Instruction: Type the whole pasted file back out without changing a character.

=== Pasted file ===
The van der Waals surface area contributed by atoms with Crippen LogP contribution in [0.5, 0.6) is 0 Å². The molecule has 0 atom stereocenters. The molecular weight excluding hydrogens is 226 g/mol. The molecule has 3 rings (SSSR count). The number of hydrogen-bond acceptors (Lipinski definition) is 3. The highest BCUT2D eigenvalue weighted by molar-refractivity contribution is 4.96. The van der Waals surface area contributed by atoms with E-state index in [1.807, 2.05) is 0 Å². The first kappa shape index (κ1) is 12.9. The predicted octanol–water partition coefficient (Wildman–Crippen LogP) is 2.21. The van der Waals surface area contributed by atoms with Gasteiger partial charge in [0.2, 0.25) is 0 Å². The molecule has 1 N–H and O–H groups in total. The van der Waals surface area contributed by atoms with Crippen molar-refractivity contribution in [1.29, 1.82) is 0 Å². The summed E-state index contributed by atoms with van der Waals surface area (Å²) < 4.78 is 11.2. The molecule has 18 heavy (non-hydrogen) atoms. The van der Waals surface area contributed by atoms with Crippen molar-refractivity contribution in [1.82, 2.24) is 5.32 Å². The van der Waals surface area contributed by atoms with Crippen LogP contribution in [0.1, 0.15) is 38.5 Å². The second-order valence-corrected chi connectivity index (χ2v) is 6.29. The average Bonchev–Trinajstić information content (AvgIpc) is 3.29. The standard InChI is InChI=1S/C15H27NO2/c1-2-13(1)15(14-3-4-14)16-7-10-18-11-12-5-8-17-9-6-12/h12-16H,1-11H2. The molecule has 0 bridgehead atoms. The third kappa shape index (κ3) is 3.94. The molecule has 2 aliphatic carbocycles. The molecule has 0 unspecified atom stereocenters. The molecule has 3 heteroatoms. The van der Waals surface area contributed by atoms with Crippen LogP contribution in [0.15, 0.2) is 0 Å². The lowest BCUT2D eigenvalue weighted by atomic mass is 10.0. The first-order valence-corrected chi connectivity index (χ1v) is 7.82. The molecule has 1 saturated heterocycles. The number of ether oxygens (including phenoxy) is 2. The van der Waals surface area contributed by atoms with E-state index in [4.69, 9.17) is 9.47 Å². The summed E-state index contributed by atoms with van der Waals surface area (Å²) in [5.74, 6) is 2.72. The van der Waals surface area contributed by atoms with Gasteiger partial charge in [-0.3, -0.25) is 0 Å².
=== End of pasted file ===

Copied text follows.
The van der Waals surface area contributed by atoms with Crippen LogP contribution in [0.5, 0.6) is 0 Å². The molecule has 0 atom stereocenters. The molecular weight excluding hydrogens is 226 g/mol. The molecule has 3 rings (SSSR count). The number of hydrogen-bond acceptors (Lipinski definition) is 3. The highest BCUT2D eigenvalue weighted by molar-refractivity contribution is 4.96. The van der Waals surface area contributed by atoms with E-state index in [1.807, 2.05) is 0 Å². The first kappa shape index (κ1) is 12.9. The predicted octanol–water partition coefficient (Wildman–Crippen LogP) is 2.21. The van der Waals surface area contributed by atoms with Gasteiger partial charge in [0.2, 0.25) is 0 Å². The molecule has 1 N–H and O–H groups in total. The van der Waals surface area contributed by atoms with Crippen molar-refractivity contribution in [1.29, 1.82) is 0 Å². The summed E-state index contributed by atoms with van der Waals surface area (Å²) < 4.78 is 11.2. The molecule has 18 heavy (non-hydrogen) atoms. The van der Waals surface area contributed by atoms with Crippen molar-refractivity contribution in [1.82, 2.24) is 5.32 Å². The van der Waals surface area contributed by atoms with Crippen LogP contribution in [0.1, 0.15) is 38.5 Å². The second-order valence-corrected chi connectivity index (χ2v) is 6.29. The average Bonchev–Trinajstić information content (AvgIpc) is 3.29. The standard InChI is InChI=1S/C15H27NO2/c1-2-13(1)15(14-3-4-14)16-7-10-18-11-12-5-8-17-9-6-12/h12-16H,1-11H2. The molecule has 0 bridgehead atoms. The third kappa shape index (κ3) is 3.94. The molecule has 2 aliphatic carbocycles. The molecule has 0 unspecified atom stereocenters. The molecule has 3 heteroatoms. The van der Waals surface area contributed by atoms with Crippen LogP contribution in [0.15, 0.2) is 0 Å². The lowest BCUT2D eigenvalue weighted by atomic mass is 10.0. The first-order valence-corrected chi connectivity index (χ1v) is 7.82. The molecule has 1 saturated heterocycles. The number of ether oxygens (including phenoxy) is 2. The van der Waals surface area contributed by atoms with E-state index in [4.69, 9.17) is 9.47 Å². The summed E-state index contributed by atoms with van der Waals surface area (Å²) in [5.74, 6) is 2.72. The van der Waals surface area contributed by atoms with Gasteiger partial charge in [-0.3, -0.25) is 0 Å².